Unknown Child on the Titanic – Part III

By |2010-08-19T01:05:26-07:00August 19th, 2010|

To understand what happened next, you have to know a little about mitochondrial DNA (mtDNA).  Mitochondrial DNA is contained in small, football-shaped inclusions outside the nucleus of a cell. It's widely believed that mitochondria were once independent bacteria that invaded primitive cells millions of years ago.  Instead of being digested, these bacteria took up residence in the cell, forming a symbiotic relationship with it.  The cell provided them with food and water, and the mitochondria provided the cell with energy for metabolism and heat.  The arrangement worked out so well that millennia later, a human cell has up to 1,000 mitochondria, each carrying five to ten copies of its own genome.     [...]

Unknown Child on the Titanic – Part II

By |2010-08-17T18:48:48-07:00August 17th, 2010|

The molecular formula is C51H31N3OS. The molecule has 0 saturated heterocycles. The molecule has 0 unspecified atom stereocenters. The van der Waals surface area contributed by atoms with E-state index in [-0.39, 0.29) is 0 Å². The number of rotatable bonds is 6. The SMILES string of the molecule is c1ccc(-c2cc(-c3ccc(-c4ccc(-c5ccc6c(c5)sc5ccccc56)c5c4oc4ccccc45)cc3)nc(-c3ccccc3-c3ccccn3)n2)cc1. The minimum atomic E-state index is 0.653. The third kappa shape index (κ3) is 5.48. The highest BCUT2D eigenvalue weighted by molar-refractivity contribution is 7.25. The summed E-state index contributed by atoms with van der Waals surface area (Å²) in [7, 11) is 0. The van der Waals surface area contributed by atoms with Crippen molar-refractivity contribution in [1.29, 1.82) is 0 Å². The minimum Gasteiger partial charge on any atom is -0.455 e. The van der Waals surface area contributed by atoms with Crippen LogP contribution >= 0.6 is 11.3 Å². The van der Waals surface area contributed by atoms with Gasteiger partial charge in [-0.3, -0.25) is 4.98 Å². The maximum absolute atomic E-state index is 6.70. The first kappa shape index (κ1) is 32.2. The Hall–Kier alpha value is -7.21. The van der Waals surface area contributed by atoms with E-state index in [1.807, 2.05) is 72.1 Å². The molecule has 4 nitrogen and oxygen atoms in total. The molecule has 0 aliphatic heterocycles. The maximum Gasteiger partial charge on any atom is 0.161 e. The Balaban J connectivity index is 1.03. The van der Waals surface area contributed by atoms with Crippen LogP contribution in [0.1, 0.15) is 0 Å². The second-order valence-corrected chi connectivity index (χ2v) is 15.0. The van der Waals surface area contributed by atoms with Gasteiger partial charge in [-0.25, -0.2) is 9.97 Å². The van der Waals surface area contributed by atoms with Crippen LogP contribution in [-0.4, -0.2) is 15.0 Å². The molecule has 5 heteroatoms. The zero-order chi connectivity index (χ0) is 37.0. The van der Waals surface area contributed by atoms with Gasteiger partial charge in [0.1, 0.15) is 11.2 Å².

After eight and a half decades, there was little left of the child's body. Only a small piece of wrist bone and the crowns of three tiny baby teeth had survived the inclement weather and damp, slightly acidic soil. In the spring of 2002, when Parr and Ruffman determined that the child was not Gosta Paulson based on a mismatch between the mitochondrial DNA (mtDNA) obtained from the bone shard and DNA provided by a maternally-linked Paulson relative, the teeth became more significant in the identification efforts.  Dr. E. J. Molto, an anthropologist and the director of the Paleo-DNA Laboratory at Lakehead University, suggested that the three teeth belonged to "quite a young child".  [...]

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